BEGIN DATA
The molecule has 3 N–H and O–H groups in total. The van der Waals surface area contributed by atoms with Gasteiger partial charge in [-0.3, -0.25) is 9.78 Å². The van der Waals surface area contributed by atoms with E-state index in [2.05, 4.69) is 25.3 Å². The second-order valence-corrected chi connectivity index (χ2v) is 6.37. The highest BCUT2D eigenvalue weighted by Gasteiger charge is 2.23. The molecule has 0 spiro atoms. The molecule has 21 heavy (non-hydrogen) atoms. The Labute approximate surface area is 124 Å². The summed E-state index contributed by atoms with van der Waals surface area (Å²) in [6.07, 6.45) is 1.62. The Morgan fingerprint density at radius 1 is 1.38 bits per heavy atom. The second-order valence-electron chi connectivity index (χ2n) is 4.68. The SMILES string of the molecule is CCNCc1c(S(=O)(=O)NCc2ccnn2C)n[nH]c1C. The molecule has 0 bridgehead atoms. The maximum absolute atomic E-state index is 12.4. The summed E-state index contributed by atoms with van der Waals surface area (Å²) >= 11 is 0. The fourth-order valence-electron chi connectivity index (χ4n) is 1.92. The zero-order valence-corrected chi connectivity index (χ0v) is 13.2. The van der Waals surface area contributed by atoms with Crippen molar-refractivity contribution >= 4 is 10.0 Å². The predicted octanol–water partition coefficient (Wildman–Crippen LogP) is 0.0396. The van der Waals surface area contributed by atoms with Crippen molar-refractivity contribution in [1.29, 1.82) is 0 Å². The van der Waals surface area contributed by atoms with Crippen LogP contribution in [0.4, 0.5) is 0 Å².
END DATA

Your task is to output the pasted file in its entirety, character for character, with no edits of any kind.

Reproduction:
The molecule has 3 N–H and O–H groups in total. The van der Waals surface area contributed by atoms with Gasteiger partial charge in [-0.3, -0.25) is 9.78 Å². The van der Waals surface area contributed by atoms with E-state index in [2.05, 4.69) is 25.3 Å². The second-order valence-corrected chi connectivity index (χ2v) is 6.37. The highest BCUT2D eigenvalue weighted by Gasteiger charge is 2.23. The molecule has 0 spiro atoms. The molecule has 21 heavy (non-hydrogen) atoms. The Labute approximate surface area is 124 Å². The summed E-state index contributed by atoms with van der Waals surface area (Å²) in [6.07, 6.45) is 1.62. The Morgan fingerprint density at radius 1 is 1.38 bits per heavy atom. The second-order valence-electron chi connectivity index (χ2n) is 4.68. The SMILES string of the molecule is CCNCc1c(S(=O)(=O)NCc2ccnn2C)n[nH]c1C. The molecule has 0 bridgehead atoms. The maximum absolute atomic E-state index is 12.4. The summed E-state index contributed by atoms with van der Waals surface area (Å²) >= 11 is 0. The fourth-order valence-electron chi connectivity index (χ4n) is 1.92. The zero-order valence-corrected chi connectivity index (χ0v) is 13.2. The van der Waals surface area contributed by atoms with Crippen molar-refractivity contribution >= 4 is 10.0 Å². The predicted octanol–water partition coefficient (Wildman–Crippen LogP) is 0.0396. The van der Waals surface area contributed by atoms with Crippen molar-refractivity contribution in [1.29, 1.82) is 0 Å². The van der Waals surface area contributed by atoms with Crippen LogP contribution in [0.4, 0.5) is 0 Å².